Possible mechanisms of osteopontin (OPN) inhibition against vasospasm of cerebral artery after subarachnoid hemorrhage. OPN prevents phenotypic transformation of cerebral arterial smooth muscle cells through Arg-Gly-Asp (RGD)-dependent integrin receptor-mediated activation of the integrin-linked kinase (ILK)-Rac-1 pathway. OPN also activates mitogen-activated protein kinase (MAPK) phosphatase-1 (MKP-1) through RGD-dependent integrins, followed by inactivation of MAPKs, resulting in the attenuation of contraction of smooth muscle cells. Additionally, OPN prevents tenascin-C (TNC)-induced smooth muscle cell contraction. In arterial endothelial cells, OPN activates adenosine monophosphate-activated protein kinase (AMPK) to induce endothelial nitric oxide synthase (eNOS), as well as suppresses apoptosis via Akt activation, contributing to the preservation of endothelium-dependent vasorelaxation.

6. Neuroinflammation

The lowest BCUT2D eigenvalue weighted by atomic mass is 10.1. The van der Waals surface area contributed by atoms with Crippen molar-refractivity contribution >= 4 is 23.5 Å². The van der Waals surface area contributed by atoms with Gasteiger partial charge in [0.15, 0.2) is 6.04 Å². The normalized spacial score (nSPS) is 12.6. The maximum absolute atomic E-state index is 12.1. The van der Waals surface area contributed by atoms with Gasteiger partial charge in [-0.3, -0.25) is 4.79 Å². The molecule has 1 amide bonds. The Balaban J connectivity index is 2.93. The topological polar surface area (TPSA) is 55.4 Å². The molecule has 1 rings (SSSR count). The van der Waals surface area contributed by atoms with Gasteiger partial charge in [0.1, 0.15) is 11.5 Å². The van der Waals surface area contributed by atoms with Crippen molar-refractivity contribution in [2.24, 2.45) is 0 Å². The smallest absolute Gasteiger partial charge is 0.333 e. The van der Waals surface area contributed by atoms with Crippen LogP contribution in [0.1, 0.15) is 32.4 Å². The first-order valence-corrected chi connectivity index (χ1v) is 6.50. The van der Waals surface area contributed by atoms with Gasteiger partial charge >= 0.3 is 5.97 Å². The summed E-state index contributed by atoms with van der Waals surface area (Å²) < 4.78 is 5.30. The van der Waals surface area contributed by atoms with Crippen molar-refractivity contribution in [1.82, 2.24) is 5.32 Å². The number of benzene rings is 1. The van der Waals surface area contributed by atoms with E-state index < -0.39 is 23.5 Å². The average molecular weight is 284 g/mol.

Inflammation has crucial roles in the developing processes of EBI and DCI after experimental and clinical SAH [6, 57]. Inflammatory cascades potentially exacerbate secondary brain injury in an early phase of diseases, while they favorably promote tissue remodeling and functional repairs; thus, neuroinflammatory responses secondary to EBI can be double-edged swords [14]. Interestingly, in neuroinflammation, OPN is also indicated in dual proinflammatory and anti-inflammatory roles [90]. However, OPN may be overall neuroprotective in SAH and the other stroke types [11]. After brain injuries by ischemic and hemorrhagic strokes, microglia/macrophage and astrocyte induced OPN, by which additional microglia/macrophage and astrocyte were inversely recruited, activated and polarized in the lesions and the perilesional areas via αvβ3 integrins and/or CD44 receptor [14]. These integrin and CD44 receptors are also known to be induced after brain injuries [14]. These post-stroke reactions are followed by succedent secretion of cytokines, removal of necrotic tissues and remodeling of injured tissues including gliosis, formation of extracellular matrices and new blood vessels [14].